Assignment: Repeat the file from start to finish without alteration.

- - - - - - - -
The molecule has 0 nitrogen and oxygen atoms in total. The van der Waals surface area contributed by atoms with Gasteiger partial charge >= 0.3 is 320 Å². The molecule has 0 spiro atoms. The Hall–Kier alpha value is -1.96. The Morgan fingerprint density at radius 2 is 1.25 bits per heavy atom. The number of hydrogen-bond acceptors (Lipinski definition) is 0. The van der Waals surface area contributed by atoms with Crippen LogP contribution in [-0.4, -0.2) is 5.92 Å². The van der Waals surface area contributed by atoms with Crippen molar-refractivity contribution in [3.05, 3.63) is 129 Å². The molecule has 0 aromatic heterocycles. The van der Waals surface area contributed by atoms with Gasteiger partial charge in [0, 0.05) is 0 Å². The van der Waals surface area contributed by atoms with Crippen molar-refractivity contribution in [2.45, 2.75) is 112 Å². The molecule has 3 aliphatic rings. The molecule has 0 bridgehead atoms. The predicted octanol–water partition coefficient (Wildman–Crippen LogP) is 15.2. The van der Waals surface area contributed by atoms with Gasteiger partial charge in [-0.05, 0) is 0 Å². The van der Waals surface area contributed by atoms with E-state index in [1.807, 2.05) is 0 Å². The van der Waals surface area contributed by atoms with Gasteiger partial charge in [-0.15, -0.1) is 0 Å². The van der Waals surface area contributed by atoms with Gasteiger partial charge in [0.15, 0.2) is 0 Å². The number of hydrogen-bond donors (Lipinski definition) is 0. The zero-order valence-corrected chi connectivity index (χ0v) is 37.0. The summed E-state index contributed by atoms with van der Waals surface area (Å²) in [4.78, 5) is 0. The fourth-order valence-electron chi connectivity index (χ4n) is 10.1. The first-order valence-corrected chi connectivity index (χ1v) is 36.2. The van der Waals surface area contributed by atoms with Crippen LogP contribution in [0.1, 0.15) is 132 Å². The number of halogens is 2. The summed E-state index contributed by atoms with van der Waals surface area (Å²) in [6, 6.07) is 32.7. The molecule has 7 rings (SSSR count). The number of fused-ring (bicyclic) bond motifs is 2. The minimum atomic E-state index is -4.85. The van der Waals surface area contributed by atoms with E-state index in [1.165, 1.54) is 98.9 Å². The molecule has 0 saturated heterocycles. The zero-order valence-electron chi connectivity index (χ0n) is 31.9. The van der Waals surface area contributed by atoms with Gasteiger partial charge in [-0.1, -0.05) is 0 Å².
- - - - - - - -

The molecule has 0 nitrogen and oxygen atoms in total. The van der Waals surface area contributed by atoms with Gasteiger partial charge >= 0.3 is 320 Å². The molecule has 0 spiro atoms. The Hall–Kier alpha value is -1.96. The Morgan fingerprint density at radius 2 is 1.25 bits per heavy atom. The number of hydrogen-bond acceptors (Lipinski definition) is 0. The van der Waals surface area contributed by atoms with Crippen LogP contribution in [-0.4, -0.2) is 5.92 Å². The van der Waals surface area contributed by atoms with Crippen molar-refractivity contribution in [3.05, 3.63) is 129 Å². The molecule has 0 aromatic heterocycles. The van der Waals surface area contributed by atoms with Gasteiger partial charge in [0, 0.05) is 0 Å². The van der Waals surface area contributed by atoms with Crippen molar-refractivity contribution in [2.45, 2.75) is 112 Å². The molecule has 3 aliphatic rings. The molecule has 0 bridgehead atoms. The predicted octanol–water partition coefficient (Wildman–Crippen LogP) is 15.2. The van der Waals surface area contributed by atoms with Gasteiger partial charge in [-0.05, 0) is 0 Å². The van der Waals surface area contributed by atoms with E-state index in [1.807, 2.05) is 0 Å². The van der Waals surface area contributed by atoms with Gasteiger partial charge in [-0.15, -0.1) is 0 Å². The van der Waals surface area contributed by atoms with Gasteiger partial charge in [0.15, 0.2) is 0 Å². The number of hydrogen-bond donors (Lipinski definition) is 0. The zero-order valence-corrected chi connectivity index (χ0v) is 37.0. The summed E-state index contributed by atoms with van der Waals surface area (Å²) in [4.78, 5) is 0. The fourth-order valence-electron chi connectivity index (χ4n) is 10.1. The first-order valence-corrected chi connectivity index (χ1v) is 36.2. The van der Waals surface area contributed by atoms with Crippen LogP contribution in [0.1, 0.15) is 132 Å². The number of halogens is 2. The summed E-state index contributed by atoms with van der Waals surface area (Å²) in [6, 6.07) is 32.7. The molecule has 7 rings (SSSR count). The number of fused-ring (bicyclic) bond motifs is 2. The minimum atomic E-state index is -4.85. The van der Waals surface area contributed by atoms with E-state index in [1.165, 1.54) is 98.9 Å². The molecule has 0 saturated heterocycles. The zero-order valence-electron chi connectivity index (χ0n) is 31.9. The van der Waals surface area contributed by atoms with Gasteiger partial charge in [-0.1, -0.05) is 0 Å².